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DoIT needs to get its act together

Thursday, Mar 26, 2020

* On Monday, Gov. JB Pritzker was asked about the crush of people trying to file for unemployment insurance who couldn’t get through

First of all, this is just an unprecedented number of people that are seeking unemployment claims during this time period. I don’t think we’ve ever seen this before, even in periods during the 2008-2009 crisis. Having said that, we found over the weekend and over the last you know couple days of the week that the systems that we had that were supporting the online applications wasn’t robust enough to take all of the applications that were coming in at one time. And so we’re porting that system entirely over to a much more expansive foundational software system and server. So we won’t have any of those problems going forward. So we’ve taken care of, I think, the online problem.

The phone line problem is another issue. We had to take non essential staff and push them up to the front lines to answer phones to make sure we answered any questions we would like anybody who needs to apply for unemployment though, to go to the website it really will be. It’s now a, you know, as I say it’s on a new platform, we’ll be able to take many more at the same time, we want to fulfill peoples’ needs during this crisis and we’re going to.

He’s right about the unprecedented nature of this crisis. It’s just never happened before. Every state is having these sorts of problems. But he’s the one who raised expectations.

* When a reporter pointed out the ongoing problems with the IDES website and problems getting through by phone, the governor said the reporter was 100 percent right, and added

As I’ve said, this is an unprecedented number of people who are applying at the same time. And our DoIT, our Department of Innovation Technology, our state CIO, have been on this every day. They’re trying very hard to expand availability, they are expanding the availability. But it is true that we remain overloaded.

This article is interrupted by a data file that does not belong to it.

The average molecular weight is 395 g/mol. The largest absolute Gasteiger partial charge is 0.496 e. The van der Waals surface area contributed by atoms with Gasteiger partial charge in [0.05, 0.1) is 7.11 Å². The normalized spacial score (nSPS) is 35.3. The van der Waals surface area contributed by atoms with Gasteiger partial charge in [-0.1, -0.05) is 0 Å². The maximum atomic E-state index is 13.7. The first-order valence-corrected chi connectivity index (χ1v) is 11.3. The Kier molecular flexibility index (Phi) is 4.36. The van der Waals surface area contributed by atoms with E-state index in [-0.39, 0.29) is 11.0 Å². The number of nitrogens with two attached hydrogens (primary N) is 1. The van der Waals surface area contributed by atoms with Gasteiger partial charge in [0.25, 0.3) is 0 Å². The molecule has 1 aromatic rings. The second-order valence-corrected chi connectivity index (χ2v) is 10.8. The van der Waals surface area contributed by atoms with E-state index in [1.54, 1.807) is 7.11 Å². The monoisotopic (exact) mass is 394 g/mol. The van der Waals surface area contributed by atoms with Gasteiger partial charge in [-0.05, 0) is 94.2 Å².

People are going to have to be patient at least for now. Over the course of this week those changes are coming online. I can’t guarantee that it’s going to be easy for everybody who gets there, especially if people show up all at the same time during work hours for example. But you can go online, any time of day or night. And so I would suggest to people that perhaps finding off hours to go online to make that filing will be much easier for you and easier on the system.

So, you know, hang with us here we’re going to make changes that are making it better. But it is true, it’s not working the way that I want it to, either.

He needs to seriously kick some DoIT tail and perhaps call in some of his homies from the tech world to help us out.

Yes, nobody ever expected this. I’m not blaming DoIT for its initial failure. I’m faulting DoIT because its honchos told the governor they had fixed the problem when they hadn’t. That’s unforgivable.

- Posted by Rich Miller        

29 Comments »
  1. - Take a breath - Thursday, Mar 26, 20 @ 10:43 am:

    As an aside. Maybe if the Governor’s Office understood the complexity of technology push outs, they’d understand when things are glitchy. Making general demands to push things out without being tested is bad policy and will cause this type of situation. Just saying. And maybe, just maybe, DoIT gives the Governor’s office lip service cause that’s what they want to hear. But bring it, cause it’s the internet and y’all will have a Facebook/hide behind your keyboard response.


  2. - NIU Grad - Thursday, Mar 26, 20 @ 10:46 am:

    Some things never change…

    DoIT is a buzzword factory of people making big plans about connectivity without actually coming from the IT world or from the respective agencies that have diverse technological needs. They’ve probably been spinning their capabilities to the Gov’s office for weeks about this…

    Time to hire even more consultants, I guess…


  3. - Insideguy - Thursday, Mar 26, 20 @ 10:50 am:

    People that don’t know how to spell IT shouldn’t have an opinion about it. You people don’t know what or where the failures are but sure like passing judgment. Any system that gets overloaded by an unprecedented situation is not a failure on the people running it. We have contractors and technicians from around the world working to keep up with the current demand. We’re just too busy to tell you all about it. Btw, I have things to do. Giving 30,000 people The ability to work from home when they can’t click a mouse has us a little busy.


  4. - SSL - Thursday, Mar 26, 20 @ 10:51 am:

    For anyone impacted this is an absolutely critical need, and they are probably feeling a great deal of anxiety as they try to get through.